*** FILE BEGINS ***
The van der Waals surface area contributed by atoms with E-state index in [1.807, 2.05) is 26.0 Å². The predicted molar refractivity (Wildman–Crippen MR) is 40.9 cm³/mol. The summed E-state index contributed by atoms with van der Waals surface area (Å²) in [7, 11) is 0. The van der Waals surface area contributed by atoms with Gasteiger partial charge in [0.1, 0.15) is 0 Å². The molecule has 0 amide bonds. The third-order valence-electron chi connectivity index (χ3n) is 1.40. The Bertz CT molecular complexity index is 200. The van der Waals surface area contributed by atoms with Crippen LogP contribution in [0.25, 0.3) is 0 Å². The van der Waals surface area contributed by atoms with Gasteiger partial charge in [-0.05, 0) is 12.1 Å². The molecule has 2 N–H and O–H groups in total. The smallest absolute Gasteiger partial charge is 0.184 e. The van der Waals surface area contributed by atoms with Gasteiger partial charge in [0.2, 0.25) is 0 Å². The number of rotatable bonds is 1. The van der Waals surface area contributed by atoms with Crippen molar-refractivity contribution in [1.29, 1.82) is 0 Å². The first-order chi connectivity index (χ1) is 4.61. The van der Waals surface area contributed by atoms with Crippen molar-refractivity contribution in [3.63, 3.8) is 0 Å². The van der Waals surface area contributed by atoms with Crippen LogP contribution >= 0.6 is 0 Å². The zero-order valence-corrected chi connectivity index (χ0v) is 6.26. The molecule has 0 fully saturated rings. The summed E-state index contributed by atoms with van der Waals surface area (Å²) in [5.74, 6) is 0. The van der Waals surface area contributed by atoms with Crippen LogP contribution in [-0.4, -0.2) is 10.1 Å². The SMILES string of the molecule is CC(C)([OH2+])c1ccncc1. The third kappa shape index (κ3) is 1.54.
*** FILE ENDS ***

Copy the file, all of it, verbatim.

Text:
The van der Waals surface area contributed by atoms with E-state index in [1.807, 2.05) is 26.0 Å². The predicted molar refractivity (Wildman–Crippen MR) is 40.9 cm³/mol. The summed E-state index contributed by atoms with van der Waals surface area (Å²) in [7, 11) is 0. The van der Waals surface area contributed by atoms with Gasteiger partial charge in [0.1, 0.15) is 0 Å². The molecule has 0 amide bonds. The third-order valence-electron chi connectivity index (χ3n) is 1.40. The Bertz CT molecular complexity index is 200. The van der Waals surface area contributed by atoms with Crippen LogP contribution in [0.25, 0.3) is 0 Å². The van der Waals surface area contributed by atoms with Gasteiger partial charge in [-0.05, 0) is 12.1 Å². The molecule has 2 N–H and O–H groups in total. The smallest absolute Gasteiger partial charge is 0.184 e. The van der Waals surface area contributed by atoms with Gasteiger partial charge in [0.2, 0.25) is 0 Å². The number of rotatable bonds is 1. The van der Waals surface area contributed by atoms with Crippen molar-refractivity contribution in [1.29, 1.82) is 0 Å². The first-order chi connectivity index (χ1) is 4.61. The van der Waals surface area contributed by atoms with Crippen molar-refractivity contribution in [3.63, 3.8) is 0 Å². The van der Waals surface area contributed by atoms with Crippen LogP contribution >= 0.6 is 0 Å². The zero-order valence-corrected chi connectivity index (χ0v) is 6.26. The molecule has 0 fully saturated rings. The summed E-state index contributed by atoms with van der Waals surface area (Å²) in [5.74, 6) is 0. The van der Waals surface area contributed by atoms with Crippen LogP contribution in [-0.4, -0.2) is 10.1 Å². The SMILES string of the molecule is CC(C)([OH2+])c1ccncc1. The third kappa shape index (κ3) is 1.54.